Southwest Australia Travel Guide

Perth – the birthplace of the Australian bum.

Today we are walking in Perth, Western Australia. Very difficult for a Russian to pronounce Perth, so I want to say “Fart. Well, I’ll hold myself. The city is located in south-western Australia on the shores of the Indian Ocean. According to the magazine The Economist in 2012, Perth was even ranked 9th most livable city in the world. In general, Australia is not bad to live in, and their cities, as well as Canadian cities, are often included in various ratings. This, by the way, is the similarity between Canada and Australia. It is comfortable to live there and there. But not many people live there or there. Why? Why does everyone go to London, Prague, New York, and Paris if there’s farther to go?

And then there are the rich people. It’s a cross between American rednecks and Russian Ta-a-a-gee-i-i-i-lle. The region has a strong heavy industry, minerals, an oil refinery, a steel mill, an alumina refinery, a nickel smelter, and its own power plant. So the bogans are just the ordinary people who work there. Working people who may not be very well educated, may be a little rude, they have simple desires, but they don’t shy away from it and live life to the fullest. The bogans are a whole Australian cultural phenomenon, and Perth is its birthplace. The culture of the simple working man, which in Russia at one time was ridiculed in Nashe Rashi.

Since the 1980s, the bogan subculture has been an example of bad taste. But at the turn of the 3rd millennium, the term “bogan” ceased to be used as an insult.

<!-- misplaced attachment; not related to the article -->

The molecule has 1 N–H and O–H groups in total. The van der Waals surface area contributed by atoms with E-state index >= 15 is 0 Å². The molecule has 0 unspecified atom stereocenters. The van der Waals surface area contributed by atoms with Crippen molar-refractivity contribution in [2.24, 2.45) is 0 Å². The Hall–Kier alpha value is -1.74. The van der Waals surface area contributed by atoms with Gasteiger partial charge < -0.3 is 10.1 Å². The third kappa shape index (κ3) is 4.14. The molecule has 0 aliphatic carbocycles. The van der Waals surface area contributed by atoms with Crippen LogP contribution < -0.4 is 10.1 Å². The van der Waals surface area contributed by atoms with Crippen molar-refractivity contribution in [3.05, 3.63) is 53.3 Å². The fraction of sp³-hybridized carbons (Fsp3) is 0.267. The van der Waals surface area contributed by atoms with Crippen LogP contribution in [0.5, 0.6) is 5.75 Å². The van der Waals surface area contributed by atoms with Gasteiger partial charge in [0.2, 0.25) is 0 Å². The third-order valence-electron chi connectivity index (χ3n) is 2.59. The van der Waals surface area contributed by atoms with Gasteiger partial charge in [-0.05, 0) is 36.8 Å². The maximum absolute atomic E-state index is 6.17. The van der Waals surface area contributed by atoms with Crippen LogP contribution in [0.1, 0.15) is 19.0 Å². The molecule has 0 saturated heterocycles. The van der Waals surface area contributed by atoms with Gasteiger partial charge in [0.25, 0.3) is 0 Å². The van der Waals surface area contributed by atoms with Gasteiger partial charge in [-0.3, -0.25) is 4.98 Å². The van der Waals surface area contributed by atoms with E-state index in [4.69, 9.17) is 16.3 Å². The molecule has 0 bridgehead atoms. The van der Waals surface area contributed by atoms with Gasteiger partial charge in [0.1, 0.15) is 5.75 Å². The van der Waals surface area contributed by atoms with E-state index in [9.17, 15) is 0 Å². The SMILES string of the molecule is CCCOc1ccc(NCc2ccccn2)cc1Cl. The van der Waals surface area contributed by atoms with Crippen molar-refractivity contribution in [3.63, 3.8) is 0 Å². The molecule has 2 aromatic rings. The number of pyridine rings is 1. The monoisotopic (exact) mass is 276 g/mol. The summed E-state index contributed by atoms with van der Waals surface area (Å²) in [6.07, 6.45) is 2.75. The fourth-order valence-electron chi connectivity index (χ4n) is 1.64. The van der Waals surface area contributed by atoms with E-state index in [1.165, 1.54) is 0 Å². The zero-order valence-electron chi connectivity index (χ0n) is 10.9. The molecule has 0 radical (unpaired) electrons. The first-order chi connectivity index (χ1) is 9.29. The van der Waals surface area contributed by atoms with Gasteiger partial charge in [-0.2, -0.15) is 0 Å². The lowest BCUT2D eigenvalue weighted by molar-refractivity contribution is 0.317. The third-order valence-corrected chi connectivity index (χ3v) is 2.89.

Anyway, this is the kind of simple Australian working class people with money live here. After all, Perth is a city with a lot of money, workers get paid a lot, they go to Bali once a quarter. They would be glad to swim and live here in Australia, but there is a problem: there are sharks and even crocodiles swimming in the ocean. And the prices in Australia are Australian. But in Bali everything costs pennies by Australian standards, and it’s all a paradise.

01. But in general the city was pretty nice! There are a dozen skyscrapers in the business center. These are the only tall buildings for thousands of miles around.

02. Architecturally they are of no interest at all. I’m sure you wouldn’t even be able to tell from this picture what continent this city is on. America? Australia? I’ve already written that all Australian cities have developed according to the American model.

03. Here no one thinks much about the panorama or the historical environment. The city is divided into sections, and in each section the development goes on without taking into account the surroundings. A skyscraper could grow next to an old church.

04. With this system, lots are built up as densely as possible. Yards or insolation is a luxury here. You want sun? Grow up, but there’s no guarantee that the neighbor won’t also stick a skyscraper in it.

05. The streets of Perth are lined with historic architecture and dull, little boxes.

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06. the wide sidewalks allow you to plant trees – the only way to escape Perth’s harsh sun.

07. A street toilet looks like this

08. There is a system of bicycle lanes throughout the city.

09. The city is very layered. There is almost no space in the center, so parking is often done on rooftops. Underground parking costs $55 a day.

10. this is me immersed in modern art.

11. those same rich people I was talking about at the beginning of the post, drive around the city in these cars, yutes. In Australia and New Zealand, this is the colloquial name for “Coupé utility” style pickup trucks, which are a light vehicle with an open cargo platform.

In Australia, a whole culture has developed around Utes, especially in rural areas, where there are even separate events involving cars on such bodies.

12. traditionally the term referred to vehicles built on the chassis of a passenger car, but today in Australia and New Zealand the term “yut” has expanded to include any vehicle with an open cargo area at the rear (what is called a pickup truck in other countries).